This morning’s Twitter has been ablaze with this front page headline on The Times:
(you’ll be able to click on it to get a bigger version you can read).
Personally, politically, this absolutely disgusts me. The way this is portrayed smacks of the sort of revolting politics that Fascist states dabble in – making organisations publicly list particular people for reasons they make sound innocuous or even sensible, but actually harbour gross distortions of what is generally seen as right.
Many commentators are arguing this rhetoric in the UK has been rising since the EU referendum because of things like this:
And that is true – hate crime statistics have risen in everywhere except Scotland since the June vote. Although we cannot be that complacent in Scotland. The most recent Scottish Social Attitudes Survey (the fieldwork for which was done in 2015) show worrying attitudes to in-migration, with 41 per cent of respondents agreeing that “Scotland would begin to lose its identity if more Muslims came to live in Scotland” and 30 per cent of people agreeing with the statement “people from Eastern Europe take jobs away from other people in Scotland”.
So, why does immigration, or in-migration, come into social policy? Well, one of the key issues around social policy is the distribution of limited resources. As we discussed in lecture 3, this dates right back to the seventeenth-century when one’s parish was used a way to limit your access to welfare. Earlier this week, I blogged about the idea of “social citizenship“. Citizenship, in modern liberalism, is tied to nationhood and the nation-state.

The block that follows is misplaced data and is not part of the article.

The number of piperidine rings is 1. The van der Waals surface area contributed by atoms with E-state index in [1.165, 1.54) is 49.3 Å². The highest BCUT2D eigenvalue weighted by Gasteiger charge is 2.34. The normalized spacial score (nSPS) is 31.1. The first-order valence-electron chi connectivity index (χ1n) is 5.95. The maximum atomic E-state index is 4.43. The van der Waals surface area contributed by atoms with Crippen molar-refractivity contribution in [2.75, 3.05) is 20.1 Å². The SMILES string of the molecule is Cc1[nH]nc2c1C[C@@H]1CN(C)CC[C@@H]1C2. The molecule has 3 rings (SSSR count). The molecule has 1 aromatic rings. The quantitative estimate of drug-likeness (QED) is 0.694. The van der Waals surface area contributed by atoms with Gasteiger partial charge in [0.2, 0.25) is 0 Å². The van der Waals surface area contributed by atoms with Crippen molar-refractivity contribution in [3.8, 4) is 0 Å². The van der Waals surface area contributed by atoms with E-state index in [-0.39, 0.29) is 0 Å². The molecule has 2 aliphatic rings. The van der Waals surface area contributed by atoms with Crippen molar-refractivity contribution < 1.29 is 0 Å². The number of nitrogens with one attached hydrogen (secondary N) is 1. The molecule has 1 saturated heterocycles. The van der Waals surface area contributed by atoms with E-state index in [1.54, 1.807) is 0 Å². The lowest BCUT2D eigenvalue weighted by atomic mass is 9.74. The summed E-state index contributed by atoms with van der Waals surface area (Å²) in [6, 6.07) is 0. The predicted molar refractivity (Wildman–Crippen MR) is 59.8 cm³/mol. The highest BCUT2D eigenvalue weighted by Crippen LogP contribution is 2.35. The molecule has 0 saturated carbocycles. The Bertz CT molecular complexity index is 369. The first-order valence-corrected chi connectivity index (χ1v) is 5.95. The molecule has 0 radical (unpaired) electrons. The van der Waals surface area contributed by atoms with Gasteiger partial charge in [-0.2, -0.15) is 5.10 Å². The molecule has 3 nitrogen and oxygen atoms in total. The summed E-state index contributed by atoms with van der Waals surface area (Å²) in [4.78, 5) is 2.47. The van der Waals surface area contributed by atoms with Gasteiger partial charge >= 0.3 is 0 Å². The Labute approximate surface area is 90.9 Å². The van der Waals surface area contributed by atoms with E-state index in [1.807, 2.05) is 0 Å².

There might, therefore, be a legitimate reason in saying if people have not paid into the resources of the country then they should not be able to access them. There might be humanitarian exemptions from this relating to asylum-seekers, which virtually all nation states in the world have a moral duty to help under the United Nation Convention on Refugees.
Other in-migrants, for example those from EU states, tend to be young and actively seeking work, and have a higher employment rate than the non-migrant population. They are therefore paying in, so do deserve a level of support equal to anyone else in the nation-state.
Yet the public discourse on migration focuses on disgusting, negative tropes and the stoking of hatred towards “Schrodinger’s immigrant”, who is somehow simultaneously stealing “our” jobs and living off “our” benefits. More subtly, we get the distinction made, again, between the “deserving” and the “undeserving”, this time by Home Secretary Amber Rudd in her speech to the Conservative party conference:
(H/T Dr Imogen Tyler)
These discourses make these groups abject – that is objects of widespread social disgust. This is an approach to analysing social policy that Tyler and Jensen apply in their article on the reading list for the module, and that Dr Tyler uses to understand discourses surrounding in-migrants in her book Revolting Subjects.
Just like we can now look back at the Elizabethans basing access to welfare on whether you lived in the parish you were born in as something bizarre, it is not rational or innately right that we talk about in-migrants the way we do. Question everything.
(P.S. this post uses a new category FOSP – Futures of Social Policy)